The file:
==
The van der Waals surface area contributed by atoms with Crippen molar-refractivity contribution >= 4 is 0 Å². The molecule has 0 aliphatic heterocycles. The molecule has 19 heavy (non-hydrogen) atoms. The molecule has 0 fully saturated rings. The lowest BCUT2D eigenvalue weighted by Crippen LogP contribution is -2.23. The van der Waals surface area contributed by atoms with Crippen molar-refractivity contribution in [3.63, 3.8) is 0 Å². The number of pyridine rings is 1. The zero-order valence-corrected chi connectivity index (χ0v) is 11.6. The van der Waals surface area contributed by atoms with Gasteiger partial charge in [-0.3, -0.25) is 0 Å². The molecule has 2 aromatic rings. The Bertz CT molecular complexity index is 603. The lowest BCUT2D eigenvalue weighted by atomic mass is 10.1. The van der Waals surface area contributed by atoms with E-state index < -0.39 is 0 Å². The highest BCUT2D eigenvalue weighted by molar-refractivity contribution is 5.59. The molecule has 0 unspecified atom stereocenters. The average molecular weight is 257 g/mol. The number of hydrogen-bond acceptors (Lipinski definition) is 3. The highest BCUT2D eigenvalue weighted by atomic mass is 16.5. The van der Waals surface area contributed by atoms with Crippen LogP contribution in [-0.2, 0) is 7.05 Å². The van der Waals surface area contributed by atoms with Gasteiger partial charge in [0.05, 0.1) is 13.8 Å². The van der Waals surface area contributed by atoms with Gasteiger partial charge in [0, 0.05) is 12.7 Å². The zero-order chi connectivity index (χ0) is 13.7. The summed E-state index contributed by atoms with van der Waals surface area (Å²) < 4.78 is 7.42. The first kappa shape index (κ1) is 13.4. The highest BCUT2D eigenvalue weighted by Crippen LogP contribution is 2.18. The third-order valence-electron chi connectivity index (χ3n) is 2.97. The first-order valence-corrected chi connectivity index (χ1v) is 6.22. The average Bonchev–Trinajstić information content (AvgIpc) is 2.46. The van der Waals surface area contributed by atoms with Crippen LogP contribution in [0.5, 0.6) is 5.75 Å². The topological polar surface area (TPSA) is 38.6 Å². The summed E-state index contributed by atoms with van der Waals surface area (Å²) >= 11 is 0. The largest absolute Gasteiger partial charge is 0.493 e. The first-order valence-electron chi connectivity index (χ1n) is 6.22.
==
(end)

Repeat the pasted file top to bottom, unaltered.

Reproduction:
The van der Waals surface area contributed by atoms with Crippen molar-refractivity contribution >= 4 is 0 Å². The molecule has 0 aliphatic heterocycles. The molecule has 19 heavy (non-hydrogen) atoms. The molecule has 0 fully saturated rings. The lowest BCUT2D eigenvalue weighted by Crippen LogP contribution is -2.23. The van der Waals surface area contributed by atoms with Crippen molar-refractivity contribution in [3.63, 3.8) is 0 Å². The number of pyridine rings is 1. The zero-order valence-corrected chi connectivity index (χ0v) is 11.6. The van der Waals surface area contributed by atoms with Gasteiger partial charge in [-0.3, -0.25) is 0 Å². The molecule has 2 aromatic rings. The Bertz CT molecular complexity index is 603. The lowest BCUT2D eigenvalue weighted by atomic mass is 10.1. The van der Waals surface area contributed by atoms with E-state index < -0.39 is 0 Å². The highest BCUT2D eigenvalue weighted by molar-refractivity contribution is 5.59. The molecule has 0 unspecified atom stereocenters. The average molecular weight is 257 g/mol. The number of hydrogen-bond acceptors (Lipinski definition) is 3. The highest BCUT2D eigenvalue weighted by atomic mass is 16.5. The van der Waals surface area contributed by atoms with Crippen LogP contribution in [-0.2, 0) is 7.05 Å². The van der Waals surface area contributed by atoms with Gasteiger partial charge in [0.05, 0.1) is 13.8 Å². The van der Waals surface area contributed by atoms with Gasteiger partial charge in [0, 0.05) is 12.7 Å². The zero-order chi connectivity index (χ0) is 13.7. The summed E-state index contributed by atoms with van der Waals surface area (Å²) < 4.78 is 7.42. The first kappa shape index (κ1) is 13.4. The highest BCUT2D eigenvalue weighted by Crippen LogP contribution is 2.18. The third-order valence-electron chi connectivity index (χ3n) is 2.97. The first-order valence-corrected chi connectivity index (χ1v) is 6.22. The average Bonchev–Trinajstić information content (AvgIpc) is 2.46. The van der Waals surface area contributed by atoms with Crippen LogP contribution in [0.5, 0.6) is 5.75 Å². The topological polar surface area (TPSA) is 38.6 Å². The summed E-state index contributed by atoms with van der Waals surface area (Å²) >= 11 is 0. The largest absolute Gasteiger partial charge is 0.493 e. The first-order valence-electron chi connectivity index (χ1n) is 6.22.